COVID-19 SERVICES UPDATE: Information for all alert levels, Waka Kotahi services and more

SCAM ALERTS: Refund email and Vehicle licence (rego) renewal phishing emails

ONLINE SERVICES: We currently have an issue with receiving some payments and are working to resolve this issue as quickly as possible. We apologise for any inconvenience.

EASTER WEEKEND – PLAN AHEAD: Heading away for the long weekend? Check our holiday journeys tool(external link)

New crossing makes Katikati town safer


Pedestrians and motorists in Katikati now have a fairer go thanks to the NZ Transport Agency’s (NZTA) new light-controlled crossing installed on the town's main street.

The new traffic lights were completed late last month and have been welcomed by the community and motorists.

Safety had long been compromised by the random nature of pedestrian traffic across the former zebra-crossing. The stop-start flow of traffic caused by individual pedestrians crossing created frustration among motorists and slowed through traffic.

The traffic light controlled pedestrian crossing operates by a push-button to signal traffic to stop. The system will enable a more consistent traffic flow and enable groups of pedestrians to cross together.

Pedestrian waiting time has been set for peak traffic flows but this is being monitored, so the traffic flow/pedestrian demand can be adjusted if required.

The NZTA’s State Highway Manager, Rod James says everyone in the town seems pleased with the lights but he says it will take some time before ‘old habits’ of motorists are overcome.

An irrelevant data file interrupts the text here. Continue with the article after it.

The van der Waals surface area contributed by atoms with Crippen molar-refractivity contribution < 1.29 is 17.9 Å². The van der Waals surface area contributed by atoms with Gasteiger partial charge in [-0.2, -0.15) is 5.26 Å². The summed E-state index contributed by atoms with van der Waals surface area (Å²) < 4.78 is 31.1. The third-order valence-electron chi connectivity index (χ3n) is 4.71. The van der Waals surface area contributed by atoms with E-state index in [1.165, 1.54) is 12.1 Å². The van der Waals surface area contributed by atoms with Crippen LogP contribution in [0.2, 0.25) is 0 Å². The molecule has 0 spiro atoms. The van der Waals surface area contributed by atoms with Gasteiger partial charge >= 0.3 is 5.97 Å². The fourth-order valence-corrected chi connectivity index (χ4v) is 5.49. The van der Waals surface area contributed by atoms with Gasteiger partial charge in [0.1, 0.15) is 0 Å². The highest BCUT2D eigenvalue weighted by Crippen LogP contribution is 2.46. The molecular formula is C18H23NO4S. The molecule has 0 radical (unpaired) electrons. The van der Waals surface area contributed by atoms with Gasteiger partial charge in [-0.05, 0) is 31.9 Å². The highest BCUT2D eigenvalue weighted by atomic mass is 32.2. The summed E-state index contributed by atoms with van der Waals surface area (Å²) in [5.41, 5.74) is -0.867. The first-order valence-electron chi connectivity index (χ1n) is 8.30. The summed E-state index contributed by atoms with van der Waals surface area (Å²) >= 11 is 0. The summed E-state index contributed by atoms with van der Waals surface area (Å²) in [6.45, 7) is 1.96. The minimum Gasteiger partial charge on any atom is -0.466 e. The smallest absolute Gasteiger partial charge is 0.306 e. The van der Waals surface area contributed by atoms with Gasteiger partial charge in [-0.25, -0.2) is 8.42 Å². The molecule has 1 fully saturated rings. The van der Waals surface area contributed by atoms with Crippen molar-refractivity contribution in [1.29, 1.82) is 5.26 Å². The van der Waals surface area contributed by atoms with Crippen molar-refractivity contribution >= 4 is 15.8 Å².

Some motorists are still tending to slow and stop when they see a pedestrian waiting to cross – irrespective of the lights being on green.

Likewise, pedestrians need to get used to the new system, says Mr James.

“They need to remain standing on the yellow pads. The pads are weight sensitive so if they move away from the pads the pedestrian waiting signal will be cancelled,'' he says.

The signalised crossing project was funded by the NZ Transport Agency. Its construction was managed by Inroads - the roading contractor for Western Bay of Plenty District Council.

The lights cost $162,000 of which Western Bay of Plenty District Council contributed $16,000 to the landscaping on each side of the crossing. The landscaping was done by Katikati Landscape Design Company, employing local labour.